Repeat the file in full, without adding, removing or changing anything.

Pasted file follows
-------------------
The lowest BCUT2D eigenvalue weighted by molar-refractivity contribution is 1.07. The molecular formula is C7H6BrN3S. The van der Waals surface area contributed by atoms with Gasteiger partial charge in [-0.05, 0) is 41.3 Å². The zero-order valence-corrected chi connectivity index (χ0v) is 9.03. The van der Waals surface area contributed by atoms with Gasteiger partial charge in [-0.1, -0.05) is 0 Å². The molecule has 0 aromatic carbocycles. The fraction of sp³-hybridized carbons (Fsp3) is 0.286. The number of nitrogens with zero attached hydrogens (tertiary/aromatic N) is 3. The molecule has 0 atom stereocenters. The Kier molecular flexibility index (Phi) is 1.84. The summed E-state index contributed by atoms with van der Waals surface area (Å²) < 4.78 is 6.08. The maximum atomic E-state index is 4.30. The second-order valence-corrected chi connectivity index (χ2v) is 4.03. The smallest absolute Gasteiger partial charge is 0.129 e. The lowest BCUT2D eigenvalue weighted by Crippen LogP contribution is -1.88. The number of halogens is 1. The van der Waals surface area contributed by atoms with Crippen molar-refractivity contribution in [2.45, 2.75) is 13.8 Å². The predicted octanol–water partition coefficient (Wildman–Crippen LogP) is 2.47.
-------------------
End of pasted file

The lowest BCUT2D eigenvalue weighted by molar-refractivity contribution is 1.07. The molecular formula is C7H6BrN3S. The van der Waals surface area contributed by atoms with Gasteiger partial charge in [-0.05, 0) is 41.3 Å². The zero-order valence-corrected chi connectivity index (χ0v) is 9.03. The van der Waals surface area contributed by atoms with Gasteiger partial charge in [-0.1, -0.05) is 0 Å². The molecule has 0 aromatic carbocycles. The fraction of sp³-hybridized carbons (Fsp3) is 0.286. The number of nitrogens with zero attached hydrogens (tertiary/aromatic N) is 3. The molecule has 0 atom stereocenters. The Kier molecular flexibility index (Phi) is 1.84. The summed E-state index contributed by atoms with van der Waals surface area (Å²) < 4.78 is 6.08. The maximum atomic E-state index is 4.30. The second-order valence-corrected chi connectivity index (χ2v) is 4.03. The smallest absolute Gasteiger partial charge is 0.129 e. The lowest BCUT2D eigenvalue weighted by Crippen LogP contribution is -1.88. The number of halogens is 1. The van der Waals surface area contributed by atoms with Crippen molar-refractivity contribution in [2.45, 2.75) is 13.8 Å². The predicted octanol–water partition coefficient (Wildman–Crippen LogP) is 2.47.